Jones told CNN that she hadn’t improperly accessed any state messaging system and that she lost access to her government computer accounts after she was removed from her position.
Officers also “pointed a gun six inches from my face” and took all of her computers, her phone and several hard drives and thumb drives, Jones said.
Gretl Plessinger, a spokesperson for the law enforcement department, said that agents knocked on Jones’ door and called her “in an attempt to minimize disruption to the family.” Jones refused to come to the door for 20 minutes and hung up on the agents, and Jones’ family was upstairs when agents did enter the house, Plessinger said. She didn’t respond to questions about why the officers drew guns.
“At no time were weapons pointed at anyone in the home,” Rick Swearingen, the department’s commissioner, added in another statement.
According to the affidavit by an investigator with the department, an unauthorized individual illegally accessed a state government emergency management system to send a group text message to government officials last month urging them to speak out about the coronavirus crisis.
“It’s time to speak up before another 17,000 people are dead,” the message said, according to the affidavit. “You know this is wrong. You don’t have to be part of this. Be a hero. Speak out before it’s too late.”
Officials traced the message, which was sent on the afternoon of November 10 to about 1,750 recipients, to an IP address connected to Jones’ house, the investigator wrote in the affidavit.
Jones told CNN’s Chris Cuomo on Monday night that she didn’t send the message.
“I’m not a hacker,” Jones said. She added that the language in the message that authorities said was sent was “not the way I talk,” and contained errors she would not make.
“The number of deaths that the person used wasn’t even right,” Jones said. “They were actually under by about 430 deaths. I would never round down 430 deaths.”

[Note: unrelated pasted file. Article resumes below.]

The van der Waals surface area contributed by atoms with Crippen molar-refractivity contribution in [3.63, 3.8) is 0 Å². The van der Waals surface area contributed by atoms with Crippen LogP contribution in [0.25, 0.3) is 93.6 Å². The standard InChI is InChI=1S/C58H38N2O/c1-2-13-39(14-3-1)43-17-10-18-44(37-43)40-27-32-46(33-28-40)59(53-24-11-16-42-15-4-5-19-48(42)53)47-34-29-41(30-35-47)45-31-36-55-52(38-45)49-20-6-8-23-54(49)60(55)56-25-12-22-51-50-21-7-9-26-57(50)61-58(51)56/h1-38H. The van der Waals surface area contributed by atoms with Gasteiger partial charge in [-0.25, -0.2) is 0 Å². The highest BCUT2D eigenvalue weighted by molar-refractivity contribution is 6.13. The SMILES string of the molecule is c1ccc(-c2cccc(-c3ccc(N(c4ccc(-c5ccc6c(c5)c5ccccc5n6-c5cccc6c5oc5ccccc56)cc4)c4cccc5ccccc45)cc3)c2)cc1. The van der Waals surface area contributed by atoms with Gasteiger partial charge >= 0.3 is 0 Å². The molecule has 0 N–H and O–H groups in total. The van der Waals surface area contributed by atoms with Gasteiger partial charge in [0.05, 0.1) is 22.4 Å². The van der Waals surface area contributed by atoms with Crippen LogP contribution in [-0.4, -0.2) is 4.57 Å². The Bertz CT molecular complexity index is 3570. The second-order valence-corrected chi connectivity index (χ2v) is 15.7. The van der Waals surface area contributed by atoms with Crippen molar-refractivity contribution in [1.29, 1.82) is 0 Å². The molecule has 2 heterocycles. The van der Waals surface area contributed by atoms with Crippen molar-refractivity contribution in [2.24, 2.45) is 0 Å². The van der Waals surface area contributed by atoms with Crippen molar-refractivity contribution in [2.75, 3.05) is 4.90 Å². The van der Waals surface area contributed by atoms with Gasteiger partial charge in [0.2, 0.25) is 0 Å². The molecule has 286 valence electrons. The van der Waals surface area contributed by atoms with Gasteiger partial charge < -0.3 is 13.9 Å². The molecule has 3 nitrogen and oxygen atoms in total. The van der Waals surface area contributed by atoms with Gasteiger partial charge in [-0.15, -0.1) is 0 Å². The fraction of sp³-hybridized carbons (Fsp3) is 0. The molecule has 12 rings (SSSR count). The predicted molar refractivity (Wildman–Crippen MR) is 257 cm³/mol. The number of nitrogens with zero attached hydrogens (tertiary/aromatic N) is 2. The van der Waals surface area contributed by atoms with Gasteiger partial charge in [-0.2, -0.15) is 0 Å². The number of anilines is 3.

Among the devices taken by officers were flash drives that Jones told CNN contained “proof that (state officials) were lying in January about things like internal reports and notices from the CDC,” as well as “evidence of illegal activities by the state.” She said that she accessed those reports legally and some had been sent to her by other people after she left the state government.
Jones said she believed the raid on her home was orchestrated by Gov. Ron DeSantis, who she’s publicly accused of mishandling the pandemic.
“This is what happens when you challenge powerful and corrupt people,” Jones said. “If he thinks this is going to scare me into silence, he’s wrong.”
DeSantis spokesperson Fred Piccolo told CNN that “the governor’s office had no involvement, no knowledge, no nothing, of this investigation.” He added that the law enforcement department launched an investigation into the message before anyone knew about Jones’ alleged involvement. The health department referred a request for comment to the law enforcement department.
But state officials have defended her dismissal.
The health department said in May that Jones was removed because she had “exhibited a repeated course of insubordination,” making “unilateral decisions to modify the Department’s COVID-19 dashboard without input or approval from the epidemiological team or her supervisors.”
And DeSantis said at the time that Jones’ removal from her position was a “nonissue.”
Jones was previously charged with stalking last…